Fresh Yeast vs Dry Yeast Pizza – Taste Better?

Fresh Yeast vs Dry Yeast Pizza
  • Save
Fresh Yeast vs Dry Yeast Pizza

Yeast is one of the most important ingredients for pizza dough as it is a leavening agent. In particular, yeast helps raise the pizza dough and pizzas need a dough that rises quickly to make sure the crust comes out bubbly and airy. However, which type of yeast you use can directly impact the texture and flavor of the pizza. For this reason, we have fresh yeast vs dry yeast pizza comparison, so you can select the yeast that promises the best flavor!

Fresh Yeast vs Dry Yeast Pizza

Understanding The Function Of Yeast

When it comes down to yeast, it’s an important part of the fungus family and works quite fascinatingly. For instance, it produced carbon dioxide in other ingredients of the yeast, which produces air pockets. When the dough is baked, the heat will kill the yeast, which means the air pockets will be trapped in the dough, resulting in a fluffy and airy crust. So, let’s see how these two types of yeast differ from each other!

Dry Yeast

Dry yeast is basically dried-out yeast and it’s done to increase the lifespan and shelf stability of the yeast. Usually, the yeast has to be dissolved in water before it is added to the recipe. However, dry yeast is extremely convenient and easy to use. Dry yeast has the texture of cornmeal or sand. The dry yeast remains safe for usage for several months if you store it at room temperature.

When it comes down to the usage, the dry yeast needs blooming or proofing before it is added to the dough. For this purpose, you have to add the yeast granules to warm water and whisk them until small bubbles start appearing. The dry yeast tends to kill approximately 1/4th of the yeast cells, which slows down the fermentation process and produces a yeast-like flavor.

It is available in granulated and dried form and is widely available in grocery stores in glass jars or packets. The store-bought dry yeast has a longer lifespan. For the most part, it has a cornmeal and sandy texture, which actually mellows down the flavor.

Fresh Yeast

Fresh yeast is commonly used yeast in pizza and is usually available in compressed form. The fresh yeast has a crumbly and moist consistency. In most cases, it looks like a block of cheese but the shelf life is pretty limited. This is because the fresh yeast has to be used within one to two weeks and make sure that you store it in the refrigerator.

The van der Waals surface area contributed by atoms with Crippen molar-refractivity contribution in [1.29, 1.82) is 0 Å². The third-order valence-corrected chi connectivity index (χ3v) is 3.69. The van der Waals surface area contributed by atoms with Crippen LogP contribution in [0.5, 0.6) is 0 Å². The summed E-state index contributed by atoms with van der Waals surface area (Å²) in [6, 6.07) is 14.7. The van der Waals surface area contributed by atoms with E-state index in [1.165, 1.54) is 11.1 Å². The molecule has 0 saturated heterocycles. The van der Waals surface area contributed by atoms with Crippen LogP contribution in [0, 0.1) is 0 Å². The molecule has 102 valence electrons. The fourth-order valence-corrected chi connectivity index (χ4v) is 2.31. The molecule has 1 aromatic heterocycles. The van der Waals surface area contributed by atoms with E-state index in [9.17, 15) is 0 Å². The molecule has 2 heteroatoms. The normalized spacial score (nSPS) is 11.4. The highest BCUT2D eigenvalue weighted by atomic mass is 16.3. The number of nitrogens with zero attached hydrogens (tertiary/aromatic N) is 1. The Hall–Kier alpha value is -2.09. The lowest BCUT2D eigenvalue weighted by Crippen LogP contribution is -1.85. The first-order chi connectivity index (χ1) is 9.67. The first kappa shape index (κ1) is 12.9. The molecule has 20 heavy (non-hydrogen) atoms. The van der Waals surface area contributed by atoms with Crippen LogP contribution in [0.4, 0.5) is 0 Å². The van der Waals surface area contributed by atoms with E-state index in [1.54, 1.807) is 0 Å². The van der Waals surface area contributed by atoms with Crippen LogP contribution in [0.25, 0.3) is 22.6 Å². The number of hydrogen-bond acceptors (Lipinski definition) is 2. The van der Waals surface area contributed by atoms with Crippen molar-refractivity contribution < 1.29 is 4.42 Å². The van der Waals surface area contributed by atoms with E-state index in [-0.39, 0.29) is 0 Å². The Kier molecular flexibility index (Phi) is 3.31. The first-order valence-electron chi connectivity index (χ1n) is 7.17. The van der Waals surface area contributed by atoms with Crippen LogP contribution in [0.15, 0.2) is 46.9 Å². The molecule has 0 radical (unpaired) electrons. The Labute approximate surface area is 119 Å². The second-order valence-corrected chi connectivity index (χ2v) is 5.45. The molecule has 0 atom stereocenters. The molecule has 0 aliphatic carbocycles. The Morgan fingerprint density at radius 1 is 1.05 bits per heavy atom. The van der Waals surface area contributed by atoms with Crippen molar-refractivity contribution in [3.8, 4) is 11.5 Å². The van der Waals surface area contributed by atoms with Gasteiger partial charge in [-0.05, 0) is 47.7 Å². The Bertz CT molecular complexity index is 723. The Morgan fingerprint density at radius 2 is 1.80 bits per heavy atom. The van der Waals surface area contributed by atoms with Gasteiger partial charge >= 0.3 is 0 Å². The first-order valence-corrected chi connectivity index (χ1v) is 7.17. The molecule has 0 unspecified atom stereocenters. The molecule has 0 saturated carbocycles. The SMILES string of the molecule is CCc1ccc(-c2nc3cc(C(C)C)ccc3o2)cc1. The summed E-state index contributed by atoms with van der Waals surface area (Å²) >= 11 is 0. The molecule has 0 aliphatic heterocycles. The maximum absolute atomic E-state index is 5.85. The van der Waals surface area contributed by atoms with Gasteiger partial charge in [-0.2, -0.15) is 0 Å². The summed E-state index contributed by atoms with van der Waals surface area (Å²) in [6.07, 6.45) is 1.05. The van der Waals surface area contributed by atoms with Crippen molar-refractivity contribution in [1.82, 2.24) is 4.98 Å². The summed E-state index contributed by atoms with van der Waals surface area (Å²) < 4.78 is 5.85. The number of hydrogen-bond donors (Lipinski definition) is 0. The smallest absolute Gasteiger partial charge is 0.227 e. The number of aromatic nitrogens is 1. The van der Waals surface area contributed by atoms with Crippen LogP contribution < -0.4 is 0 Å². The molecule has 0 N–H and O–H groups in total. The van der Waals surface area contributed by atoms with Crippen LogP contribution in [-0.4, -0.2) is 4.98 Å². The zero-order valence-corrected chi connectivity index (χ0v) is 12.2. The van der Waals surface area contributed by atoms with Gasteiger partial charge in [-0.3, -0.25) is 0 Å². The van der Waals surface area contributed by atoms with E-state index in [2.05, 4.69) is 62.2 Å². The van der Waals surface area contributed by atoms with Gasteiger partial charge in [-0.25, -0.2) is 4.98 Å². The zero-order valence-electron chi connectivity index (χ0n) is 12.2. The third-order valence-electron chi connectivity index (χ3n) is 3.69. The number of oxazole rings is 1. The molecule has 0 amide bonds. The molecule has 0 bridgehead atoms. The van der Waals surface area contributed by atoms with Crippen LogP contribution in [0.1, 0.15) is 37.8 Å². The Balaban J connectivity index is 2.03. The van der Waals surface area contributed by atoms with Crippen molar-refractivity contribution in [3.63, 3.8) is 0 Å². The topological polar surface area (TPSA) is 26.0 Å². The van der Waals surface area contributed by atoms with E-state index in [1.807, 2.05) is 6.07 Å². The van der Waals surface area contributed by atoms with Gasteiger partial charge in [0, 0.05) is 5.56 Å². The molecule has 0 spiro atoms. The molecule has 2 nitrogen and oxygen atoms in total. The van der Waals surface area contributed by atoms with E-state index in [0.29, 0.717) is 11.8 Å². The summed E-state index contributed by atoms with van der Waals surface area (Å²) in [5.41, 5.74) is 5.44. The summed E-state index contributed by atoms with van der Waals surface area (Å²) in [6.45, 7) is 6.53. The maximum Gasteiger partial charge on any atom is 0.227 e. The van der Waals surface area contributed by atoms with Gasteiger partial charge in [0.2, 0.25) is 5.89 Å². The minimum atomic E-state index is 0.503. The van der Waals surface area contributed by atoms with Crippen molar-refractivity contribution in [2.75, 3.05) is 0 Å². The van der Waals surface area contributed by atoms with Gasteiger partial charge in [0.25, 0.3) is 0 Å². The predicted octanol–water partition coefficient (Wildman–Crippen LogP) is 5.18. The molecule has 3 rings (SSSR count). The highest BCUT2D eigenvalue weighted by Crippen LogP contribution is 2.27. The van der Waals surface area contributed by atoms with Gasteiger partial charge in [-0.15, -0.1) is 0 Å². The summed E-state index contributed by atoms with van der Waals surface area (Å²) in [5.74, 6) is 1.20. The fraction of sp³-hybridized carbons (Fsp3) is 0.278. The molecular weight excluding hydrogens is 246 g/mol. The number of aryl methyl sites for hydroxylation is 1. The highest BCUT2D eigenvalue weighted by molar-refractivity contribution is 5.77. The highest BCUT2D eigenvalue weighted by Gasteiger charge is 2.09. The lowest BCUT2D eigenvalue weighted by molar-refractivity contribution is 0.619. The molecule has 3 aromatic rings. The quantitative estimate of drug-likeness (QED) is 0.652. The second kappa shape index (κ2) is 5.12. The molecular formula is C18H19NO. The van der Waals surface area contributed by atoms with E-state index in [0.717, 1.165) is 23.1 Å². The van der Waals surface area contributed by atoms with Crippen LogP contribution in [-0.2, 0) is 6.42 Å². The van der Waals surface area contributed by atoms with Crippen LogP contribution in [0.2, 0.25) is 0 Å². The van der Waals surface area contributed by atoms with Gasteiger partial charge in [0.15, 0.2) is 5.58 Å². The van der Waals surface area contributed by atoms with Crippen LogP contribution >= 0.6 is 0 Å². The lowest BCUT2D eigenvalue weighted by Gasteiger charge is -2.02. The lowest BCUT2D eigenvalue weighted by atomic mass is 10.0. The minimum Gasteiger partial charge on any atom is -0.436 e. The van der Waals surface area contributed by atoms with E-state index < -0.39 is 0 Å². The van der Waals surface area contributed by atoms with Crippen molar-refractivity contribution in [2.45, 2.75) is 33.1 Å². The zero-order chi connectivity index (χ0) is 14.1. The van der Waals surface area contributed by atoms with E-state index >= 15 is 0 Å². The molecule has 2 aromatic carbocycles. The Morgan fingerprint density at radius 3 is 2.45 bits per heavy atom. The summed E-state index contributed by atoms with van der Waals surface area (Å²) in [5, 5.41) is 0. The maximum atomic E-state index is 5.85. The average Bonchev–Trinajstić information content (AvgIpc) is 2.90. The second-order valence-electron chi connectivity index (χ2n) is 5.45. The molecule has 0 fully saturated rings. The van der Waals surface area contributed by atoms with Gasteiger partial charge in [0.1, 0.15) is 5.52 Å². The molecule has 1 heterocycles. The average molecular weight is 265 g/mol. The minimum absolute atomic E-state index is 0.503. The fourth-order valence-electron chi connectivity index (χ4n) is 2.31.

Using fresh yeast is pretty easy as you don’t need to perform the blooming process (you don’t need to whisk it in warm water). The fresh yeast tends to have a higher count of living yeast cells, which means it needs more CO2, promising a faster and bigger rise. Keep in mind that finding fresh yeast can be challenging and it’s more expensive (you will find it in specialty stores).

It is one of the liveliest forms of yeast and it’s recommended to use it with a sourdough starter. To use this yeast, you can dissolve it in water or crumble it with other dry ingredients of the pizza dough. It is likely to have 70% moisture and pale beige color. In addition, the texture is crumbly and soft while the fresh nature results in a more pungent flavor.

Additional Factors To Remember

Now that you understand the differences between dry yeast and fresh yeast and how they impact the pizza dough, it’s also important to understand the substitution ratio. Having said that, for one tablespoon of fresh yeast, you can use 1.5 teaspoons of dry yeast (you can also opt for a 2:1 substitution ratio). On the other hand, if you are worried about choosing the right type of yeast, it’s nothing to be worried about because all you’ve to do is to use the correct quantity of yeast and make sure the water is between 95 degrees Fahrenheit and 100-degrees Fahrenheit.

Which Is The Right Yeast To Use?

There is no right and wrong when it comes down to yeast as it entirely depends on the flavor you want. Fresh yeast tends to create a sweeter flavor as compared to dry yeast. However, many people cannot even differentiate the flavor, so use the yeast that’s readily available to you!

  • Save

Leave a Comment

Share via
Copy link
Powered by Social Snap